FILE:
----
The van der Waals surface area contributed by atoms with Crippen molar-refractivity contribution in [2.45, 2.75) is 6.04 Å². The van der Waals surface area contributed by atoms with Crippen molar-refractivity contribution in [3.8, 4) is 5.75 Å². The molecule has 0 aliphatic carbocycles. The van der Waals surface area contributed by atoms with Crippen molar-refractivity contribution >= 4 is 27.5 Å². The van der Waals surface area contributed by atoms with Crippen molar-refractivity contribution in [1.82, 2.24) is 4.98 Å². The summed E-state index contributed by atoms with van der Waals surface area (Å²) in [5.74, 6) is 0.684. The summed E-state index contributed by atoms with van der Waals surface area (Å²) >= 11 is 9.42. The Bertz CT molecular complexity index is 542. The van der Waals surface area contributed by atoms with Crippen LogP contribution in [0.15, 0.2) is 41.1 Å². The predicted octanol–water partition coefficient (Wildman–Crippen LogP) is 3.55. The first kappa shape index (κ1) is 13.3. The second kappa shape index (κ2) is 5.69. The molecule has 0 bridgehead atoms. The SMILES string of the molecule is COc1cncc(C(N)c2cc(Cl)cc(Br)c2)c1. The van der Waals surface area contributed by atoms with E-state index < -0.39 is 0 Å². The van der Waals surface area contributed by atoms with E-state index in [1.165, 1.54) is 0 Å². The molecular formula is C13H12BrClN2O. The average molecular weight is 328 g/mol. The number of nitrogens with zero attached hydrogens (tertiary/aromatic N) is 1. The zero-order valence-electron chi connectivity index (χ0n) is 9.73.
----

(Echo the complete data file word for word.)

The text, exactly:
The van der Waals surface area contributed by atoms with Crippen molar-refractivity contribution in [2.45, 2.75) is 6.04 Å². The van der Waals surface area contributed by atoms with Crippen molar-refractivity contribution in [3.8, 4) is 5.75 Å². The molecule has 0 aliphatic carbocycles. The van der Waals surface area contributed by atoms with Crippen molar-refractivity contribution >= 4 is 27.5 Å². The van der Waals surface area contributed by atoms with Crippen molar-refractivity contribution in [1.82, 2.24) is 4.98 Å². The summed E-state index contributed by atoms with van der Waals surface area (Å²) in [5.74, 6) is 0.684. The summed E-state index contributed by atoms with van der Waals surface area (Å²) >= 11 is 9.42. The Bertz CT molecular complexity index is 542. The van der Waals surface area contributed by atoms with Crippen LogP contribution in [0.15, 0.2) is 41.1 Å². The predicted octanol–water partition coefficient (Wildman–Crippen LogP) is 3.55. The first kappa shape index (κ1) is 13.3. The second kappa shape index (κ2) is 5.69. The molecule has 0 bridgehead atoms. The SMILES string of the molecule is COc1cncc(C(N)c2cc(Cl)cc(Br)c2)c1. The van der Waals surface area contributed by atoms with E-state index < -0.39 is 0 Å². The van der Waals surface area contributed by atoms with E-state index in [1.165, 1.54) is 0 Å². The molecular formula is C13H12BrClN2O. The average molecular weight is 328 g/mol. The number of nitrogens with zero attached hydrogens (tertiary/aromatic N) is 1. The zero-order valence-electron chi connectivity index (χ0n) is 9.73.